Five stories about mental health and resilience to mark World Mental Health Day

a bluryr overhead shot of a crowd of people moving about while on cell phones
(photo by Bim/Getty Images)

The theme of this year’s World Mental Health Day is mental health promotion and suicide prevention, with the World Health Organization calling suicide a global phenomenon responsible for 800,000 deaths each year.

“Suicide can affect anyone, anywhere, young and old, from all walks of life,” Tedros Adhanom Ghebreyesus, the director-general, says in a video message on WHO’s website.

“If you’re worried about someone, reach out and offer your support. Encourage them to seek help. Go with them to an appointment. Let them know you care.”

U of T News covered both issues – mental health and suicide – over the past year, publishing everything from expert tips for students to manage exam stress to exploring the negative impacts of media reporting on suicide at the expense of stories about resilience.

It also tracked the activities of the University of Toronto’s Presidential and Provostial Task Force on Student Mental Health, which is reviewing the university’s mental health supports and services on all three campuses.

The 13-member task force, announced back in March, continues to call for feedback from the U of T community via an online consultation form that remains open until Oct. 15.

Here are five stories U of T News published in recent months to provide information and context for readers: 

 (photo by Diana Tyszko)

Andrea Levinson, the psychiatrist-in-chief at U of T Health & Wellness, unpacked the reasons behind the rising number of students who are seeking help for mental health issues – and why post-secondary institutions may be struggling to keep up.

One of the biggest factors, Levinson says, is the work done to reduce stigma around mental illness.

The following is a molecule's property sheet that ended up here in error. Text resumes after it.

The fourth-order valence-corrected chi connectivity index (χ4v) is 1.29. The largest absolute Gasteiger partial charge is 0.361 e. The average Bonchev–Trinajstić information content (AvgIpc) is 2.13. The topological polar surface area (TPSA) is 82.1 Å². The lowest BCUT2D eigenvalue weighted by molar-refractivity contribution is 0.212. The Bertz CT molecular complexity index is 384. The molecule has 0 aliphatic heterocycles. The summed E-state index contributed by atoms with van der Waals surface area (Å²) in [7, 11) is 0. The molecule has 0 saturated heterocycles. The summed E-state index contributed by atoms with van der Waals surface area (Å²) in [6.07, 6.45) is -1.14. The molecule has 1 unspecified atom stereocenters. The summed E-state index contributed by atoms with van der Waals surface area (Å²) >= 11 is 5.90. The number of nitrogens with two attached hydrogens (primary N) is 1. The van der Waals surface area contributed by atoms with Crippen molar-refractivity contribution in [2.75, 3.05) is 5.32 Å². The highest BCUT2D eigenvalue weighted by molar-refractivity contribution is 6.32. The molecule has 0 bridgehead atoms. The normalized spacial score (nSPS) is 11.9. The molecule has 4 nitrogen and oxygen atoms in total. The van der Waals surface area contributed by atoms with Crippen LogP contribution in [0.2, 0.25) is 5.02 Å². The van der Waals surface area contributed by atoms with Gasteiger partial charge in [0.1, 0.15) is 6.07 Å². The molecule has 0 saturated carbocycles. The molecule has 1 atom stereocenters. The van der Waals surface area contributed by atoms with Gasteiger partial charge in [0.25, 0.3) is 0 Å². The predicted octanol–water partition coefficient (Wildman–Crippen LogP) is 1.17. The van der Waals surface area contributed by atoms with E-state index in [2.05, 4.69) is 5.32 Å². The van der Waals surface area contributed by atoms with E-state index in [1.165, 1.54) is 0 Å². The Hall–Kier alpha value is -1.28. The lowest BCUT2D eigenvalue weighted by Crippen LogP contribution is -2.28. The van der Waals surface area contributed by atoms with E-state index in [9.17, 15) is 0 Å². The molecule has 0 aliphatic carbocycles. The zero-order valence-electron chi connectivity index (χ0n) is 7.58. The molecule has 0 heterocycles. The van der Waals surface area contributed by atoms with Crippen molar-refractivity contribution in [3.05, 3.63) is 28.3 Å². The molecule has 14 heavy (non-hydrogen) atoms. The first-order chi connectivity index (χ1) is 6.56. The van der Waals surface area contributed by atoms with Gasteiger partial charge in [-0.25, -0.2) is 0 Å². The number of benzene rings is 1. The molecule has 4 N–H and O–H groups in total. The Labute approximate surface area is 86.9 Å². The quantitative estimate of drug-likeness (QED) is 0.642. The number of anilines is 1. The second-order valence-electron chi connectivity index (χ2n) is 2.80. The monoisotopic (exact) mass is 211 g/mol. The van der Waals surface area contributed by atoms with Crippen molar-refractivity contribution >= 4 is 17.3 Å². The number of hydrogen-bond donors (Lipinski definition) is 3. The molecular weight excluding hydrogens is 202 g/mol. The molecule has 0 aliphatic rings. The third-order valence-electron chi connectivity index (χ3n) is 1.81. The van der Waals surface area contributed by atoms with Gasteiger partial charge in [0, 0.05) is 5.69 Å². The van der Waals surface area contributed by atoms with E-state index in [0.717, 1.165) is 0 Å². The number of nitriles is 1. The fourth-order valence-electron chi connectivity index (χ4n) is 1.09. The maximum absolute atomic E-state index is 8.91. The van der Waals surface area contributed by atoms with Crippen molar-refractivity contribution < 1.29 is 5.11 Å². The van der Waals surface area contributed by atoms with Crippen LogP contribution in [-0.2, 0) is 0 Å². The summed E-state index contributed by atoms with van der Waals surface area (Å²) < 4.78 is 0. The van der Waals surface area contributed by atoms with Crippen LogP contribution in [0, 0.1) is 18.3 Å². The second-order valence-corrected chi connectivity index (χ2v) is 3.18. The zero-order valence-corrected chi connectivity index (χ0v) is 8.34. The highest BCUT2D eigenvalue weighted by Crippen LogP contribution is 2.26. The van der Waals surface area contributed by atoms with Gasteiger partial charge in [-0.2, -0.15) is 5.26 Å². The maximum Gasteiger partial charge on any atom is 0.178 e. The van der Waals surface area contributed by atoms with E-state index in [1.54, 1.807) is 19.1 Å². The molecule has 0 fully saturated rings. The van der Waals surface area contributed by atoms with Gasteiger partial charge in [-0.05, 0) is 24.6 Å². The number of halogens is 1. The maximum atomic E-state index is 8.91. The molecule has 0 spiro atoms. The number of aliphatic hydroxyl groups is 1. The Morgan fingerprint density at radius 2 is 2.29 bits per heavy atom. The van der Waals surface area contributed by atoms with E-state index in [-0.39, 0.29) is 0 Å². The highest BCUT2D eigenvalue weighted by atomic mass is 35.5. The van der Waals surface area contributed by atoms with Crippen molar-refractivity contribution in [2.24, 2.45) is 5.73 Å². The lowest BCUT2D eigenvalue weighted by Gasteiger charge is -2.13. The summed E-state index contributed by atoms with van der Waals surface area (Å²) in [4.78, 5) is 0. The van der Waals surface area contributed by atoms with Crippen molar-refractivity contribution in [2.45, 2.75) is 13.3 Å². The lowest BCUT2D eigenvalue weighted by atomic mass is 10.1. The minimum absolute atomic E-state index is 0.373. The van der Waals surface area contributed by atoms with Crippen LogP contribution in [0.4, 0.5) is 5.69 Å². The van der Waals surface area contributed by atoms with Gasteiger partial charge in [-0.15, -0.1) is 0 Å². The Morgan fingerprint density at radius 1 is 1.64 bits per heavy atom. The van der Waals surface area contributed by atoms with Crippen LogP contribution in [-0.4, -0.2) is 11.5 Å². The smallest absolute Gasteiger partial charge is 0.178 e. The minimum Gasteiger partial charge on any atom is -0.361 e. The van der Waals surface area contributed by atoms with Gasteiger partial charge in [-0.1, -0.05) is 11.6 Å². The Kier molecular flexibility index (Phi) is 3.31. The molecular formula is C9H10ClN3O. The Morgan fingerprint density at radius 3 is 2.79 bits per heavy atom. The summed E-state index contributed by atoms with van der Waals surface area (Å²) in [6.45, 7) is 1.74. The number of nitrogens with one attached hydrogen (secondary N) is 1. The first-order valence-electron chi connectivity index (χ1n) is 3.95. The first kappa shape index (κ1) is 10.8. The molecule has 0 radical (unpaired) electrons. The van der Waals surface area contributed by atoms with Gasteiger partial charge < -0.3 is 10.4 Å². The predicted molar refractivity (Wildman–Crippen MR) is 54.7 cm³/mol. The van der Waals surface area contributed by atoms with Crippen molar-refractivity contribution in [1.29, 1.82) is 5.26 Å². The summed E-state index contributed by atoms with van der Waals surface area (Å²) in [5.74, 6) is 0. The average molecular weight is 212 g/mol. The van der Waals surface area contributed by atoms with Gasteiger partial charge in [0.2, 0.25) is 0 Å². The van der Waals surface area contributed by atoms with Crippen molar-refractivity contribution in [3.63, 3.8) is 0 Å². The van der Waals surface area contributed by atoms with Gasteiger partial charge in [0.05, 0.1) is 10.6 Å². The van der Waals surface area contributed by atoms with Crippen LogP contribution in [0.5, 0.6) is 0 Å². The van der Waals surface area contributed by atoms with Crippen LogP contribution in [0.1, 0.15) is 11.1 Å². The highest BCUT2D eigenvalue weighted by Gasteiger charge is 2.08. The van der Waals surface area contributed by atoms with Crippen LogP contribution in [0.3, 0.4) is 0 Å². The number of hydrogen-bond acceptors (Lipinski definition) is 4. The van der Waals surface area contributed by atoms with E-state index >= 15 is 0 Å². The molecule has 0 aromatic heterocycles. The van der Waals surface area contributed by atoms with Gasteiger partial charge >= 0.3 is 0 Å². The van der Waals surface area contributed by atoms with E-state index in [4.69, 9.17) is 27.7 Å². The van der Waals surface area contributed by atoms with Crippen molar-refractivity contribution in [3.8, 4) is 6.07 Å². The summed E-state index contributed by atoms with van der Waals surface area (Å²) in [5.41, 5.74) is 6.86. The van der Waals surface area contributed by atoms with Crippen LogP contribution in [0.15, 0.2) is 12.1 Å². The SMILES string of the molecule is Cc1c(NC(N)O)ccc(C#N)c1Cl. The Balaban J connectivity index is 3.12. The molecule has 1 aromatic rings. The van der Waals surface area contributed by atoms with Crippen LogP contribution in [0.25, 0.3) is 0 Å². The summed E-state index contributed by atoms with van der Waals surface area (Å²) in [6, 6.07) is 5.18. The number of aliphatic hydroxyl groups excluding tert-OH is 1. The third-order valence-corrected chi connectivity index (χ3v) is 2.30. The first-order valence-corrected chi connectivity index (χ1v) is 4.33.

“Stigma is waning and there’s an increased willingness for students to seek help,” she says.

There’s also been a shift in the way students describe what they’re experiencing, according to Levinson. “There are studies that show the emerging adult cohort may have attributed their symptoms to stress previously, but may now attribute them to mental health problems, which could be more likely to lead to help-seeking responses.”

(photo by Stephen Dagg)

Exam periods can be particularly stressful for post-secondary students. So U of T News sought out nine tips on managing exam stress from a psychology professor, master’s student and registered nurse. Their advice ranged from the practical – eat healthy and get lots of rest – to more introspective techniques like finding one’s “stress signature” and learning to celebrate achievements.

“Take the time to enjoy the feeling when you are getting through each task, exam, assignment and feel good about yourself,” says Elsa Kiosses, a health promotion nurse at U of T Scarborough. “Positive thinking can positively impact your motivation and performance.”

When U of T’s Presidential and Provostial Task Force on Student Mental health announced its membership, U of T News asked the four student members about their experiences and perspectives of mental health on campus.